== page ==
History of Katutura >>
A history of the apartheid system in the capital of Namibia
In 1890, present day Windhoek was founded with the building of the fort (Old Fortress). After 1907 many people migrated from the country to the city. There was also a large influx of settlers arriving from Germany and South Africa. In 1912, during the German colonial time, the Windhoek Town Council established the Main Location (also called the Old Location) and a second location in Klein Windhoek as areas where blacks could live. In 1913 all blacks living in various parts of Windhoek were relocated to these new areas. In those days a law forbid marriage and sex between whites and blacks.
During World War I, Windhoek was occupied by South African troops and became a South African Mandate under the League of Nations. In the 1950′s the Windhoek municipality decided together with the South African administration to “whiten” the city and to build a new location for the blacks north-west of Windhoek similar to Soweto – an equivelant township in Johannesburg in South Africa. A settlement of housing estates with its own infrastructure was constructed.
In 1959 the segragation procedure continued but most Old Location residents refused to move to the new location, which they called Katutura – “the place where we do not want to settle”. In the night of December 10, 1959 a protest meeting held in the Old Location ended in a bloody confrontation with the police. During this confrontation, Rosa Mungunda, a resident demonstrator, set fire to the mayor’s car. In response the police shot and killed her as well as 12 other demonstrators. Immediately after the confrontation, between 3000 and 4000 people fled in fear of further trouble. This event is largely considered the genesis of SWAPO (South West Africa People’s Organisation). Today, December 10th is celebrated as the “Day of human rights” and many people from Katutura come to the graveyard near the Old Location to honor the martyrs of their revolution.
The segregation procedure was officially completed with the closing of the Old Location on August 31, 1968. Eventually almost all black people moved to Katutura without further incident. Adjoining Katutura, towards the city centre, the local people with a slightly lighter complexion were settled in an area named Khomasdal, thus assuring only whites lived in Windhoek. In those days “coloured” had a higher status than the blacks.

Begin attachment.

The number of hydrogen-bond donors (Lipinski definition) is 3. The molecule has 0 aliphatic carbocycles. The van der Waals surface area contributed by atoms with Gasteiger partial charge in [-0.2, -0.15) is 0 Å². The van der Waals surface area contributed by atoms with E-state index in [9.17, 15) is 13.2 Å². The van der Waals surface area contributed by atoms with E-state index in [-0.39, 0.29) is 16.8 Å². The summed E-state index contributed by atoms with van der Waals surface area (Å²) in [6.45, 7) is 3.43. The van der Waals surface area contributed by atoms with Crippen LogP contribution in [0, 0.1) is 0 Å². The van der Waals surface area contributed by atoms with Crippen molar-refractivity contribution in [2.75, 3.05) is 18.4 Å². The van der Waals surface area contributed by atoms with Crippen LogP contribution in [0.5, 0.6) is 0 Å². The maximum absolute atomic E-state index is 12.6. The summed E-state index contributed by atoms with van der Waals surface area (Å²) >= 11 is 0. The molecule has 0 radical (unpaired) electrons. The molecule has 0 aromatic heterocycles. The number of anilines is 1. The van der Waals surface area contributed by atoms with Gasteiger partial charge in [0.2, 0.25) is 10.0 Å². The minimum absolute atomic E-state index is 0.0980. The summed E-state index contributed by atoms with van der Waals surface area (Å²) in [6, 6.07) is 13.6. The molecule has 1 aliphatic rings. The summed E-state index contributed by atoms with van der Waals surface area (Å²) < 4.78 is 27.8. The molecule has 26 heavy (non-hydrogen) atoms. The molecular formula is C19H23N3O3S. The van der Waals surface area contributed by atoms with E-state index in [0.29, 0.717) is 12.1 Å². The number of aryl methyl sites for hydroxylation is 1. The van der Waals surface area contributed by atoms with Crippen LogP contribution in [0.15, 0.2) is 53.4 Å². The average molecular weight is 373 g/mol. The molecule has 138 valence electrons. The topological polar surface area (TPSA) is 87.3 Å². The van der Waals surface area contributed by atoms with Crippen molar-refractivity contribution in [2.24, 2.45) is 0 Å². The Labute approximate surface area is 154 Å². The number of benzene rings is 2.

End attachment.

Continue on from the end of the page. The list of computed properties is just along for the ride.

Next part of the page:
The Katutura of 1968 consisted of about 4000 standardised rental houses without water and electricity organised into sections of five different ethnic groups. Each house had a living area of 45qm and a large letter on the door symbolising the tribe (D = Damara, H = Herero etc.). In addition to the rental houses there was a singles quarter of dormitory-type housing accommodating about 1000 people. Another singles quarter was a men only quarter where mostly Ovambo contract workers lived.
Following Namibia’s independence from the South African administration in 1990 the city experienced a wind of change. Long-term residents of Katutura were given the rights to buy their houses at a low price or recieved them for free. Beside an already existing market, shopping centres, children playgrounds, schools and courthouses were built. Sand streets were asphalted, power poles erected and canalisation completed.
In year 2006 approximately 150.000 people were living in Katutura, but the number is raising monthly by 600. More and more people from the countryside come to Windhoek in hope of finding a job and a better life. The city is facing an incredible growth of the township and innumerable tin-houses are spread along the outskirts of Katutura. The city tries to organise these squatter camps by registering each hut and supplying combined water-taps and toilets.
Today more than two thirds of Windhoek’s population live in Katutura, one of the citys most lively districts. Lately the residents call their settlement Matutura – “the place where we want to stay”.
Those who have not seen Katutura have not yet experienced the real Windhoek!